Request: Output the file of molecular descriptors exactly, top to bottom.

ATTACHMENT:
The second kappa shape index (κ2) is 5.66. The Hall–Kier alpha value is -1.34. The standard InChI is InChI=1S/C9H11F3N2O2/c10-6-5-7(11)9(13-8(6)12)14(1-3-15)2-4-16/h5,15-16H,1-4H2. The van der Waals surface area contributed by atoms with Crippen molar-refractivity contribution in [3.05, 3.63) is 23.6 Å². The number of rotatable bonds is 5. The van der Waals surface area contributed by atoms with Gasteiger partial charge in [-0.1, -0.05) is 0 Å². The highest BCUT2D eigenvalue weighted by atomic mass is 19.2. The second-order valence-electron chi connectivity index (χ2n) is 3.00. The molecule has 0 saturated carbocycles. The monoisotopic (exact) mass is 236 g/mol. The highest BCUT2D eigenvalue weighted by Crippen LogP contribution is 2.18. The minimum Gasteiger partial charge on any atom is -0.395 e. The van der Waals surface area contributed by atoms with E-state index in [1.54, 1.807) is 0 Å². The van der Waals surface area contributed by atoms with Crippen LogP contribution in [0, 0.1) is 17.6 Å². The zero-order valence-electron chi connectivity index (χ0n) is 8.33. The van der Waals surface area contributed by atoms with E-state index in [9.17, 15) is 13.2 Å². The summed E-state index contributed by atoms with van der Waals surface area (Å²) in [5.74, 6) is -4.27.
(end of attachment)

The second kappa shape index (κ2) is 5.66. The Hall–Kier alpha value is -1.34. The standard InChI is InChI=1S/C9H11F3N2O2/c10-6-5-7(11)9(13-8(6)12)14(1-3-15)2-4-16/h5,15-16H,1-4H2. The van der Waals surface area contributed by atoms with Crippen molar-refractivity contribution in [3.05, 3.63) is 23.6 Å². The number of rotatable bonds is 5. The van der Waals surface area contributed by atoms with Gasteiger partial charge in [-0.1, -0.05) is 0 Å². The highest BCUT2D eigenvalue weighted by atomic mass is 19.2. The second-order valence-electron chi connectivity index (χ2n) is 3.00. The molecule has 0 saturated carbocycles. The monoisotopic (exact) mass is 236 g/mol. The highest BCUT2D eigenvalue weighted by Crippen LogP contribution is 2.18. The minimum Gasteiger partial charge on any atom is -0.395 e. The van der Waals surface area contributed by atoms with E-state index in [1.54, 1.807) is 0 Å². The van der Waals surface area contributed by atoms with Crippen LogP contribution in [0, 0.1) is 17.6 Å². The zero-order valence-electron chi connectivity index (χ0n) is 8.33. The van der Waals surface area contributed by atoms with E-state index in [9.17, 15) is 13.2 Å². The summed E-state index contributed by atoms with van der Waals surface area (Å²) in [5.74, 6) is -4.27.